web analytics
November 26, 2014 / 4 Kislev, 5775
At a Glance
Judaism
Sponsored Post
IDC Herzliya Campus A Day on Campus

To mark IDC Herzliya’s 20th anniversary, we spent a day following Prof. Uriel Reichman, IDC’s founder and president, and Jonathan Davis, VP for External Relations, around its delightful campus.



Wake-Up Call


Rebbetzin Esther Jungreis

Rebbetzin Esther Jungreis

A basic tenet of our faith is that there are no random occurrences. The Hebrew word “mikreh” – something that happens coincidentally, also spells the words “karah me’HaShem” – happened by the will of G-d. To be sure, we never know definitive reasons for occurrences - they are beyond the scope of our human minds. But one thing is certain - nothing, but nothing, happens capriciously. It therefore behooves us to at least make an attempt to listen and try to discern the meaning of the messages that HaShem is sending us.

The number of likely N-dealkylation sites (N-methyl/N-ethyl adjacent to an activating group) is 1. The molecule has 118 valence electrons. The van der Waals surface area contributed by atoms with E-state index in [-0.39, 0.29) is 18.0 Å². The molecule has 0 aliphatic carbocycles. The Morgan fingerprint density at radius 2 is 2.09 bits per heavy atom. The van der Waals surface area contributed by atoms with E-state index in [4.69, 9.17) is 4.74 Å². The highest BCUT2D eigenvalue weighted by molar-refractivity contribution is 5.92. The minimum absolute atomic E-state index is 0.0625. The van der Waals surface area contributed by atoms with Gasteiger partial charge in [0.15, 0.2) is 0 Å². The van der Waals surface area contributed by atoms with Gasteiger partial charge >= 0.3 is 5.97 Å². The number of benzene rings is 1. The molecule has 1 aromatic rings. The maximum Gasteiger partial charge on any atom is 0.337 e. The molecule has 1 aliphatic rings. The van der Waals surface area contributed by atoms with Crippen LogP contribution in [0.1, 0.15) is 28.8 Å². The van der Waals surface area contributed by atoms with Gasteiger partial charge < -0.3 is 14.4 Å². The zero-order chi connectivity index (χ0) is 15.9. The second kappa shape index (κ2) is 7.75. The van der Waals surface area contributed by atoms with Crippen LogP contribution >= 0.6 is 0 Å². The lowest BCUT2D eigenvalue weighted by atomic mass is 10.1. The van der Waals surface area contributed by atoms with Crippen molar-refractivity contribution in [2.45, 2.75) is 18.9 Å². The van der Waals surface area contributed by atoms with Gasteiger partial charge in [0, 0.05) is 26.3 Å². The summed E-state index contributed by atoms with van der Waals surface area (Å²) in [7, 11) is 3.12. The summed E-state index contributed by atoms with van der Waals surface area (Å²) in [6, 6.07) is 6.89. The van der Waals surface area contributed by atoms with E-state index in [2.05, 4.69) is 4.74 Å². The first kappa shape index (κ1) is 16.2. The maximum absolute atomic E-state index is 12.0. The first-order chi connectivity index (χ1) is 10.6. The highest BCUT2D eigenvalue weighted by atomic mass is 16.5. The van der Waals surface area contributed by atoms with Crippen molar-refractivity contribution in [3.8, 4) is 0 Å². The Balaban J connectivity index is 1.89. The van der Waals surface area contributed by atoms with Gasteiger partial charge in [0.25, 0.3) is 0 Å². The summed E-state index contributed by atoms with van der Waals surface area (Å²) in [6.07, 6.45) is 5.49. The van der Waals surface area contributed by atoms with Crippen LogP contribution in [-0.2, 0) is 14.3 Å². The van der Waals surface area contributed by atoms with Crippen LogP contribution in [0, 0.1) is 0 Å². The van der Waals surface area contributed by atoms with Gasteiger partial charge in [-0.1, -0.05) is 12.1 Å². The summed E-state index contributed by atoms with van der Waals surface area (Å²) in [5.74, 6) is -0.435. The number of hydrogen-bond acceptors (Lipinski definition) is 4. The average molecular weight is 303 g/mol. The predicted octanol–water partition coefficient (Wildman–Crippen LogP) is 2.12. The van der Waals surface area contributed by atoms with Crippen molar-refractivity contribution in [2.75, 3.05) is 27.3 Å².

The blackout that hit New York came and passed, and people dismissed it as yet another indication of human error and mishap. No doubt it was all that, but the very fact that our high-tech society experienced a breakdown befitting a third world country should give us all pause. It should make us conscious of our vulnerability, and compel us to acknowledge “Eyn od milvado” – “There is no power except for G-d.”

From time immemorial, our sages taught us “ma’aseh avos, siman labanim” – “Whatever happened to our forefathers is a sign to their children.” This means that Jewish history is one big re-play. “K’yemei tzescha m’Eretz Mitzraim arenu niflaos” – “As in the days when you left the land of Egypt, I will show you wonders” (Micah 7:15).